Demonstrative adjectives have always been a tricky thing for me to decide how to use properly. A lot of this influence has come from my personal life, and the usage of grammar and of English of my family and friends. In my family, 'them' has traditionally been used as a demonstrative adjective to be utilized as a form of emphasis which was usually employed to indicate a serious affinity for a topic, a subject matter, or a particular item. I can recall walking through the mall with my brother when the latest edition of Air Jordans, a fairly expensive brand of tennis shoe, had recently come to retail stores.
"I want them Nikes" my brother said suddenly, stopping my mother and I with his overt enthusiasm.
"The blue ones?," my mother asked, innocently enough.
"No, them red ones," he said, pointing to the shiny red pair that glistened in the window of Footlocker.
However, the usage of them as a demonstrative adjective is unacceptable in Standard Written English, as can be indicated by a look within Changing English. However, it has become quite clear to me that the usage of this pronoun as a demonstrative adjective is fairly widespread. In the hypothetical example provided within this particular text, this point becomes abundantly clear with the example of "I'm not keen on them films" (Rhys, 2011). This example is categorized under a table of Non-Standard English expressions that are commonly used. While the table does not state the purpose for employing such an expression, which I have found to largely be for the sake of emphasis in my experience, it is quick to point out the standard form of this expression which is acceptable as "I'm not keen on those films." Still, it would be a while before I would run across this particular text in my life, and for the early part of my existence virtually all of my family members, and several of my friends, would readily employ them as a demonstrative adjective to emphasize how much they enjoyed something -- or, alternatively, how much they disliked something "I can't stand them green apples," I recall my father saying once.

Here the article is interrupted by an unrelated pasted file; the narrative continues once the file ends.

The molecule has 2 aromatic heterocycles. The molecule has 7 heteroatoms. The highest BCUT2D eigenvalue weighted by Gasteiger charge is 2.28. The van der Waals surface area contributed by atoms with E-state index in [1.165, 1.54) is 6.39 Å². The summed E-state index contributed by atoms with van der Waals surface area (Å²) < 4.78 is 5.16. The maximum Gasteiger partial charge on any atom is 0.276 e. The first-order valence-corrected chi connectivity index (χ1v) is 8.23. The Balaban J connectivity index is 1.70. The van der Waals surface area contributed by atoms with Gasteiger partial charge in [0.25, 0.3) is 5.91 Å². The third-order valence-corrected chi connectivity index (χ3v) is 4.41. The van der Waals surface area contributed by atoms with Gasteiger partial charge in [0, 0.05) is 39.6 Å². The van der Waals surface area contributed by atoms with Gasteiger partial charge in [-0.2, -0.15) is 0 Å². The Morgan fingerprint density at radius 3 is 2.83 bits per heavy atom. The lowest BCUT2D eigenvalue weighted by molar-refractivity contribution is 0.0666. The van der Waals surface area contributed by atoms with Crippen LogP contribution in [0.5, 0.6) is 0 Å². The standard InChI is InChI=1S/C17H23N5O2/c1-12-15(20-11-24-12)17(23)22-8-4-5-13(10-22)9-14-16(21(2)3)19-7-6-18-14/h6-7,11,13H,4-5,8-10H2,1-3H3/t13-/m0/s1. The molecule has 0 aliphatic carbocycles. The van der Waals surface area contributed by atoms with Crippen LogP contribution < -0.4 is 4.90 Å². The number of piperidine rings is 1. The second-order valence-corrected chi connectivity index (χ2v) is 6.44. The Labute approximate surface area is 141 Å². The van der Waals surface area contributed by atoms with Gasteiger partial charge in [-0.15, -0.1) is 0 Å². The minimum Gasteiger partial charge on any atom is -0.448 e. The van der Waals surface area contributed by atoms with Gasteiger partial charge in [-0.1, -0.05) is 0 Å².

Therefore, I was moved to search and see if there was every any grammatical justification for using them as a demonstrative adjective. The most commonly found and most properly used demonstrative adjectives, do not number "them" amongst them, as the following quotation readily indicates. "The demonstrative adjectives -- this/that/these/those -- tell us where an object is located and how many objects there are. This and that are used to point to one object. This points to something nearby while that points to something "over there." These and those refer to more than one object. These points to things nearby while those points to things "over there" (Grammar Blue Book, 2010). What I found interesting about this definition is that it indicated the relation in terms of proximity as well as that of number for which demonstrative adjectives should be used, but included virtually no information about truly emphasizing one's point. Perhaps the natural emphasis on using them as a demonstrative adjective can be found in the fact that it is grammatically incorrect and therefore sounds more ignorant, and more profound, by its very invocation.
This theory may be supported by the empirical evidence found in a study conducted by Jenny Cheshire and Viv Edwards which indicated the pervasive ubiquity that has come to characterize the usage of them as a demonstrative adjective. A survey of several schools throughout the United Kingdom placed the usage of them as an adjective (which a whopping 97.7% of those surveyed were guilty of employing) as first among a number of nonstandard expressions and sayings existent in this part of the world (Cheshire, Edwards, 1997).